Every minute counts.... said...

As I sit here an dwipe back the tears, what you wrote is so true. You never think it could possibily effect you it is always supposed to be someone else.
Now that I fall into the "other" mother category...I have to say the mom's in here are alot more understanding and helpful and alot less hurtful than the one's I knew before. They don't run for the hills when things get tough because they've been on a similar path before...they just try to understand and listen.
Noel

Laura said...

We just expect that our kids will be born perfect, no problems. I never thought I'd be one of the "other moms". But, I can definately say I love the company I have found in this "elite" group.

Nancy said...

I knew when I was pregnant there was something wrong...but I ignored that feeling and went right into denial. After at least two miscarriages (I am pretty sure I had 3), I knew things could go wrong and didn't want to think about it, so I was so detached that it took months after Erik was born that I felt something when I looked at him. I felt like a horrible mother, but I can see what happened now. I just turned myself off.

I feel bad for the mothers around me who look at what we have gone through and are scared to death it could happen to them. However, that's reality. We are knee deep in it. There are times I wonder why we are the ones we are steeped in it and they aren't. That's life, too.

Lisa R said...

to emotional to comment...I'll call ya XOXO

Heather said...

This may sound 'out there' But, I think we were chosen for this journey. I have way more patience than anyone I know.(not bragging here!) But I have realized that patience is a key ingredient in raising a child with WS. Whether it is waiting for the first full night of sleep, of the first steps, or answering the same question over and over, all day. I have a feeling that you other Mom's have a lot of patience too. Anyone else would have sold Caleb to the gypsy's by now:) I never thought about me with a special needs child, but now that I have one, I am so glad he chose me.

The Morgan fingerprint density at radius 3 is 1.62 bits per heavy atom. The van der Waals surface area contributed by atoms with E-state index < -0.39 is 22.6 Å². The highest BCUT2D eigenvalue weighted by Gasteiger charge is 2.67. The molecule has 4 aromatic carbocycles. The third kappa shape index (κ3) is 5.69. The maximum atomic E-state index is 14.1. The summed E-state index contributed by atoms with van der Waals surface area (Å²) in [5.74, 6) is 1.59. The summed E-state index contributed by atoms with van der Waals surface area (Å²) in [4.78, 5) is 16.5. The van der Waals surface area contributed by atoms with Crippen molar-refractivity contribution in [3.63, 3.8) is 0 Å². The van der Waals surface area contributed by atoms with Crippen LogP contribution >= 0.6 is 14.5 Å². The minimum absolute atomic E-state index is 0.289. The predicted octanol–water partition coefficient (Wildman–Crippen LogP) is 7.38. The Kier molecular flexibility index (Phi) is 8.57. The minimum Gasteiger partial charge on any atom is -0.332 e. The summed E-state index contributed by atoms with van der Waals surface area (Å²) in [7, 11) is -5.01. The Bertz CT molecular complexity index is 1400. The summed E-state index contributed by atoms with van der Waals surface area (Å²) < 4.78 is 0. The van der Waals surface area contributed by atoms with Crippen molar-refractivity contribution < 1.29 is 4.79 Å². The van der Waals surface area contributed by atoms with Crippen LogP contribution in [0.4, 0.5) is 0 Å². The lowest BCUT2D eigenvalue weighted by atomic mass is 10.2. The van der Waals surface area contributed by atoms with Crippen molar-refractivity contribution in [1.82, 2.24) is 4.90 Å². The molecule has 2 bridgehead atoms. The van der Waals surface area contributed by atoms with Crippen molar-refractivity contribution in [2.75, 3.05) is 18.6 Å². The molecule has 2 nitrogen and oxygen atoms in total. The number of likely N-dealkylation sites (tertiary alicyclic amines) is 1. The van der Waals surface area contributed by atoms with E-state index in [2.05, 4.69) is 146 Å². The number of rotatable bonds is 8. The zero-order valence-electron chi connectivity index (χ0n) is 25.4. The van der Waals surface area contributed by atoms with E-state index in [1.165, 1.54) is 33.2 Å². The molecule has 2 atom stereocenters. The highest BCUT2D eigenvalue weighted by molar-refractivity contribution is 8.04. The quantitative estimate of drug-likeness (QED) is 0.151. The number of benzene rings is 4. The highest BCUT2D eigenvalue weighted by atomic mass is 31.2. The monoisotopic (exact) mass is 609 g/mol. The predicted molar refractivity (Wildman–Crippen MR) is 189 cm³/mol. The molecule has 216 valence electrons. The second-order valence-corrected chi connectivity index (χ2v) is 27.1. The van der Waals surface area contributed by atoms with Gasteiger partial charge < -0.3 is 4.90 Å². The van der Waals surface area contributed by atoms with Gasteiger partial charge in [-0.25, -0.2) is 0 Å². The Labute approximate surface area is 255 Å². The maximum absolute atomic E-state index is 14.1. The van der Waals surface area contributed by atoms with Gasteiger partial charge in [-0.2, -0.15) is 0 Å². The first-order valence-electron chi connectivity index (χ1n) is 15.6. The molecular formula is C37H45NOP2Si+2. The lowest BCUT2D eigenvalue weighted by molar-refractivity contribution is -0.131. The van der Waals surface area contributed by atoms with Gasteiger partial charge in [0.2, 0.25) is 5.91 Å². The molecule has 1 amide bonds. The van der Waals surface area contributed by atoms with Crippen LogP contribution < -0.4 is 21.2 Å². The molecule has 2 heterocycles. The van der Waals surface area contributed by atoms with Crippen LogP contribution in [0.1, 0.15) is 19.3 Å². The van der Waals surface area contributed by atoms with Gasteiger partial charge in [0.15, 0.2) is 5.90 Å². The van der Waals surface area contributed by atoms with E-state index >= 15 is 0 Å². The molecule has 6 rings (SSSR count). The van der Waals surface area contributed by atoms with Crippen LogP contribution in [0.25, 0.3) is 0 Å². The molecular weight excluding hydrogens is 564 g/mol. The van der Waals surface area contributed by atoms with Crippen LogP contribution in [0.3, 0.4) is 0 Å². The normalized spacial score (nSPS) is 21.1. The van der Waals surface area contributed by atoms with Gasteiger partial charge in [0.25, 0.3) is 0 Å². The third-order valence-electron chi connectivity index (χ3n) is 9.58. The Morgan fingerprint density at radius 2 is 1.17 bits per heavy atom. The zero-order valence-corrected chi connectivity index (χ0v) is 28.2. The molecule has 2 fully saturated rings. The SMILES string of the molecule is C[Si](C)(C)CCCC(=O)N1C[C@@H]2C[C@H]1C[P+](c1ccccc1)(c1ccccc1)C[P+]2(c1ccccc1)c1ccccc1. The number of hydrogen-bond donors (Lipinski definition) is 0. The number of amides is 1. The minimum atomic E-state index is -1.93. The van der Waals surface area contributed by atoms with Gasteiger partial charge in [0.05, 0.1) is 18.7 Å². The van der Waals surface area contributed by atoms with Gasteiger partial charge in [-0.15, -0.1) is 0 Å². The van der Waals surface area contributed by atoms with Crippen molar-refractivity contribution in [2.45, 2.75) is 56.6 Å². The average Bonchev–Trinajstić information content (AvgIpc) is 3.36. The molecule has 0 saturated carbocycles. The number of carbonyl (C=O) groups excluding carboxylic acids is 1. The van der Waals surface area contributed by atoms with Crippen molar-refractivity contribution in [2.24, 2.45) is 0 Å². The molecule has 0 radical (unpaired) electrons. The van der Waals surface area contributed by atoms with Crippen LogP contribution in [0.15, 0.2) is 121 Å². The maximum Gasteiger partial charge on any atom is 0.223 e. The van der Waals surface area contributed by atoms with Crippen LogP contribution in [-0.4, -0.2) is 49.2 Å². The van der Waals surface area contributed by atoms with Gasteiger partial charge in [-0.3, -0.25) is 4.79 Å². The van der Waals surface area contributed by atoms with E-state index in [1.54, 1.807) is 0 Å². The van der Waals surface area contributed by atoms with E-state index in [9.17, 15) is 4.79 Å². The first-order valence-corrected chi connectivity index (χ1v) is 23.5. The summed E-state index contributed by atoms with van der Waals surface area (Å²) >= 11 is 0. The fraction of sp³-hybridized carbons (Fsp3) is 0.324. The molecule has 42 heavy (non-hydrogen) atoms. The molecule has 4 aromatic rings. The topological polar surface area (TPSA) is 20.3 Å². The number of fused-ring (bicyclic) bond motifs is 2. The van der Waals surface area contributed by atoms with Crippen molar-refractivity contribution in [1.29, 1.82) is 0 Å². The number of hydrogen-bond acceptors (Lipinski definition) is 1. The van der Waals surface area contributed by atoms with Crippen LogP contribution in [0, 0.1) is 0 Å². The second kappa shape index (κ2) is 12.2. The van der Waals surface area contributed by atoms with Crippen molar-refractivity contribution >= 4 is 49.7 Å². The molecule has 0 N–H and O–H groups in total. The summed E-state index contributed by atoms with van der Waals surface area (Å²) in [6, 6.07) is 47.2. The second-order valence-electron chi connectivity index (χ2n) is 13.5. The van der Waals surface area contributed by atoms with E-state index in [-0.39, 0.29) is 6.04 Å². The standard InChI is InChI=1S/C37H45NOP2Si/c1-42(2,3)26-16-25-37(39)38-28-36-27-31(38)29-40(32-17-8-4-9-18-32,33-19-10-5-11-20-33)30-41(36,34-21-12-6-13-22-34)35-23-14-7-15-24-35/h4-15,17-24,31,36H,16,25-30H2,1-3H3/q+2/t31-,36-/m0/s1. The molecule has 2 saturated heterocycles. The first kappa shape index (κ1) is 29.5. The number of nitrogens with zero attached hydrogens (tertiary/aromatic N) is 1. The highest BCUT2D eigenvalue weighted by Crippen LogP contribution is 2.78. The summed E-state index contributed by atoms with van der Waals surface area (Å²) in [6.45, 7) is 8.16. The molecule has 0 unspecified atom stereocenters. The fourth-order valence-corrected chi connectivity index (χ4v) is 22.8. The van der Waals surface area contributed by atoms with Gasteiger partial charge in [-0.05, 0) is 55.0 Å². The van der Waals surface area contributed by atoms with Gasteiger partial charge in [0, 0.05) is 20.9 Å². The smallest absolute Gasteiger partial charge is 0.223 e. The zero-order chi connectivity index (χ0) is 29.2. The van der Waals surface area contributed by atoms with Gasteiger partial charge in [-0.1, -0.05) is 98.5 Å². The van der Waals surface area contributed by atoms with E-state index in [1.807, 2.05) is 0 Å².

Nicole said...

Wow, Kerry. I guess I am so thankful to have all of you as my new friends and where I can come to gain strength and support. I personally don't know anyone who is in a similar situation that we are. All of my close mother friends and not so close mother friends all have seemingly typically developing kids. I am the only "other" mother. I spent some time definitely saying "why me", but really "why not me". I agree with Heather above that I have so much patience for Emerson and it grows each day. That fact that she didn't end up out on the street curb in the first 6 months of her life (before diagnosis, just non-stop crying) is a miracle in itself. Now I can't imagine life without her and I can't imagine her being any other way.

Aspen said...

I wouldn't say that I had a gut feeling I would always be this kind of mom. But from the second Daven was born, I knew something was wrong. You are an amazing mother to both of your boys! A great example for all of us.

I will be posting up a "blurb" that I found and thought it was perfect for all my blogging buddies. You will have to check it out.

Teresa & Shawn said...

You are an amazing mother, Kerry. I have seen you in action with Brady! We all have our good days and bad days, but all mothers do. I don't know if we were chosen or not. I like to think I was - Clare is such a special little girl that it makes me feel special, too!